I'm assuming you are talking about Apple iBooks on the iPad? Are you sure you are observing the behavior of a PDF and not an ePub file?
The native format of iBooks is either ePub or the format created by iBooks Author.
PDF files are usually (in the vast majority of cases) used in a non-reflowing way. Reproducing the exact visual appearance of pages - explicitly without reflow - is exactly why PDF was invented.
There are constructs you can add to PDF files to make them a little more alike to formats like HTML and ePub; these constructs can tag text with styles, logically define paragraphs, columns and tables and so on. Usually they are used to make a PDF file suitable for long-time archiving (according to the ISO PDF/A standard) or accessible (suitable for reading by screen-reader software for vision-impaired people for example). Such a PDF file is commonly referred to as a tagged PDF.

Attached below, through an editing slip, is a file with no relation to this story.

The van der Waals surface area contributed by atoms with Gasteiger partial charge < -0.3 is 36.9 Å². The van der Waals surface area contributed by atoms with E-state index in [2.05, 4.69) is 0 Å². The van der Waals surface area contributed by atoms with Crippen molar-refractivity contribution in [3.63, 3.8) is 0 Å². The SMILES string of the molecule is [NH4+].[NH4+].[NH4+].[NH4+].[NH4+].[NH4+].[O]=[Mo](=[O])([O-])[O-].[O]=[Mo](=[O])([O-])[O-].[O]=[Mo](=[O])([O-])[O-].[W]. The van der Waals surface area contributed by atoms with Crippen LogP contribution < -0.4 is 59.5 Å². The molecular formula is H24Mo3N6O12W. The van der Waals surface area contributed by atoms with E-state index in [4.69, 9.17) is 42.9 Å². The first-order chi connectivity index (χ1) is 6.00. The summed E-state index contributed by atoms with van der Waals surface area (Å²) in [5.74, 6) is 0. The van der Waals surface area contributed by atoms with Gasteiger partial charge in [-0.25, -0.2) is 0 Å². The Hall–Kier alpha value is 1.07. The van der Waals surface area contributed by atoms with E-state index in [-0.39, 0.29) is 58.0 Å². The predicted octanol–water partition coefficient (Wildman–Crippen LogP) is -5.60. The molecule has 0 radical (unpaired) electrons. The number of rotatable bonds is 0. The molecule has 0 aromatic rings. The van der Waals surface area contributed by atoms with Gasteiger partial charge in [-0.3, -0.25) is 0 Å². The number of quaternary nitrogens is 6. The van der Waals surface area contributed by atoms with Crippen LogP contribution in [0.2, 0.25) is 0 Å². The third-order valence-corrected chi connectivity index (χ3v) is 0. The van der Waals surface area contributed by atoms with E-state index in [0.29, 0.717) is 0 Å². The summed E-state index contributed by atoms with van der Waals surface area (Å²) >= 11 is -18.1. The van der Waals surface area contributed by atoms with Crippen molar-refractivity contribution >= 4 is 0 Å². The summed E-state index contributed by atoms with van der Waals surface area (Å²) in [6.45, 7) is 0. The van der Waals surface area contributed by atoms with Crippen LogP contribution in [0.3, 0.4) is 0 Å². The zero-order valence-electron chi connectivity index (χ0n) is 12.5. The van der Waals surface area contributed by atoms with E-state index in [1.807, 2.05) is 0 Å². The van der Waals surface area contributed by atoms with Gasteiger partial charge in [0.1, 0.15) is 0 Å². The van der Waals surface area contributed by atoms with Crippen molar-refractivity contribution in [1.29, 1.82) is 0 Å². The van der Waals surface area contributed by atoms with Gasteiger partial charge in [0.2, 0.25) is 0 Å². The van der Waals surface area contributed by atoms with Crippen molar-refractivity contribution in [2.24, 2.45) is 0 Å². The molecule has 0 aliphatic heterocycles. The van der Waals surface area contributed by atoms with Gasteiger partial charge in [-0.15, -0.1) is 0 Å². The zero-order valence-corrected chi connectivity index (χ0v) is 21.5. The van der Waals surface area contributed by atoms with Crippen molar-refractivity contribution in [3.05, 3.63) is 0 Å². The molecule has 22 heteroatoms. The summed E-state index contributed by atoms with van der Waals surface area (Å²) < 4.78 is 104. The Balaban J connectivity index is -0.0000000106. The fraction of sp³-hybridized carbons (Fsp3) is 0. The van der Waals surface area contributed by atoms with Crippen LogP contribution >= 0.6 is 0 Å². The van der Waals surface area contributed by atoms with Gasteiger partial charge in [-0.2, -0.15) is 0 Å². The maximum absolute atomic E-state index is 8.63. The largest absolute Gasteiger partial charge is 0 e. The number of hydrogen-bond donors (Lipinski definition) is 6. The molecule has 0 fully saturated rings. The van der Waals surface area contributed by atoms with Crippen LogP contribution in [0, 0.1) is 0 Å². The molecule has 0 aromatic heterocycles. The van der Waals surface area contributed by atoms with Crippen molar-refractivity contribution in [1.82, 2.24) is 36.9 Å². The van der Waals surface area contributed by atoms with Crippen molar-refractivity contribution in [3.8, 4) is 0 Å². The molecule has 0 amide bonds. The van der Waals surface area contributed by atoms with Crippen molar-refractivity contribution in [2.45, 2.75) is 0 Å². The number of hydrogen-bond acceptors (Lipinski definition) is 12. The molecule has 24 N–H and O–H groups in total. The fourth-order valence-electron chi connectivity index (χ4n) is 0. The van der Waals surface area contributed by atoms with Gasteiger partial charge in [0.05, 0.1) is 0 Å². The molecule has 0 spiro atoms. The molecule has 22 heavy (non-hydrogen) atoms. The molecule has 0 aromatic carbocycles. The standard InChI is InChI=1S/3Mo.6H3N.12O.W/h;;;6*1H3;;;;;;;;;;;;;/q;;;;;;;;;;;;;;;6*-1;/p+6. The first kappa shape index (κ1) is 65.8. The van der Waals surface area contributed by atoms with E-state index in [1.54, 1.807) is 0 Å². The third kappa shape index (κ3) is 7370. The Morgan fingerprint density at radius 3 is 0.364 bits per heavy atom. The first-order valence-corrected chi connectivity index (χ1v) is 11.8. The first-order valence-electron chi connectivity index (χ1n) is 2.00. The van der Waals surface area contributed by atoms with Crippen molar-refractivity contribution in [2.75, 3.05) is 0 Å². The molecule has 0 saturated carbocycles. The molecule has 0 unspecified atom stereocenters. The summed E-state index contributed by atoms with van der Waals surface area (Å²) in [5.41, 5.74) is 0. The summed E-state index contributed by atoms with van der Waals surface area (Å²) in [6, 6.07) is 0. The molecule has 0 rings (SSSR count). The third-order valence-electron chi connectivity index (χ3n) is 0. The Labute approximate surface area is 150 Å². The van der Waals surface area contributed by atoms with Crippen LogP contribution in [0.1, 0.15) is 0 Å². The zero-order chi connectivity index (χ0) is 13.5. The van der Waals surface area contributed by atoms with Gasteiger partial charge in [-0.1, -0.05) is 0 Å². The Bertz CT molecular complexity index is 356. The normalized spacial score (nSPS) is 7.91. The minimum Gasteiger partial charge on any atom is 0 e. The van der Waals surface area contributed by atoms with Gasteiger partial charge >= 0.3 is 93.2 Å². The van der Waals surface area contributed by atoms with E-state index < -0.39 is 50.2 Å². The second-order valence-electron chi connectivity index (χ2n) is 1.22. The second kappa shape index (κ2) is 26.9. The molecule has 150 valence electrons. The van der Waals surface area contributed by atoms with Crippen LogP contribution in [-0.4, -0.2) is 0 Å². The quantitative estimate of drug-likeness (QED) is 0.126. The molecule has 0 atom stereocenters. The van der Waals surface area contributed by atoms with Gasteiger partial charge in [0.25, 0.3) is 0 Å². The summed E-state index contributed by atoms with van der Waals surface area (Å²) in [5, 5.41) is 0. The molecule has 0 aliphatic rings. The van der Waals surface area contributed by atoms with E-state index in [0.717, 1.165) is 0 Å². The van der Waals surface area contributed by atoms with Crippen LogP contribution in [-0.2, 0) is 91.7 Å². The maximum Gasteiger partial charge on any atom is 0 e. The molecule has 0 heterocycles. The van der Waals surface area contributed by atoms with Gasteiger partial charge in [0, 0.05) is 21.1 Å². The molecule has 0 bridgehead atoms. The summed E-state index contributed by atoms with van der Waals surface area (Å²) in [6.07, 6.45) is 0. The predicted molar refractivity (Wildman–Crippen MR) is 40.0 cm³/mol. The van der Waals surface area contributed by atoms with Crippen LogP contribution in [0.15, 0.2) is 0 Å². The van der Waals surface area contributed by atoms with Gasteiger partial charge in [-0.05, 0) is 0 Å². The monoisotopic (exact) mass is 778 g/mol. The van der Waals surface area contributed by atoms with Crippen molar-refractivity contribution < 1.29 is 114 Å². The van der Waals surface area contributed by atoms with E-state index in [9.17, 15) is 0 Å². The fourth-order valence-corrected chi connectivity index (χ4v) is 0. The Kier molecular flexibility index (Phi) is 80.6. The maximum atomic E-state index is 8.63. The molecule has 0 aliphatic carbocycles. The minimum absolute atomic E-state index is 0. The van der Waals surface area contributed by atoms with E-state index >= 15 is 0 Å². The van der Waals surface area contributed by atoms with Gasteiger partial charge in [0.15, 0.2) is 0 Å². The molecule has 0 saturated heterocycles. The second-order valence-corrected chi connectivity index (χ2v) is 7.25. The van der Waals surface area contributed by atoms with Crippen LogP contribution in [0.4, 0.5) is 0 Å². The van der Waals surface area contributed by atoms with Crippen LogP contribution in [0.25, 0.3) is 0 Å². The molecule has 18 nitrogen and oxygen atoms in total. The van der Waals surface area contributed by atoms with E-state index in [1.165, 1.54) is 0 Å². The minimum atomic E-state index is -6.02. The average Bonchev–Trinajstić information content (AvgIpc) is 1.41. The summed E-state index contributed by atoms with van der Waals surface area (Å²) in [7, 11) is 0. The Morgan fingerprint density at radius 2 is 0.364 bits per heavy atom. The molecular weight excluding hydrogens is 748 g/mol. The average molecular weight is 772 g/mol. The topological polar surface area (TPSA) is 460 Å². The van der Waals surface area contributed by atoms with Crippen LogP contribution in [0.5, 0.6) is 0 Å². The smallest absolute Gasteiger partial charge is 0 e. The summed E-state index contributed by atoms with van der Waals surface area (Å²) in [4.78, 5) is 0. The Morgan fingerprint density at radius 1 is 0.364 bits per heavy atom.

As far as I know iBooks doesn't actually support tagged PDFs (meaning, it doesn't use the information in such a PDF file to reflow the file). And as far as I know you cannot create the necessary tags and structure with the built-in iOS library.
If your target app is iBooks, you'd probably be better off looking into generating ePub...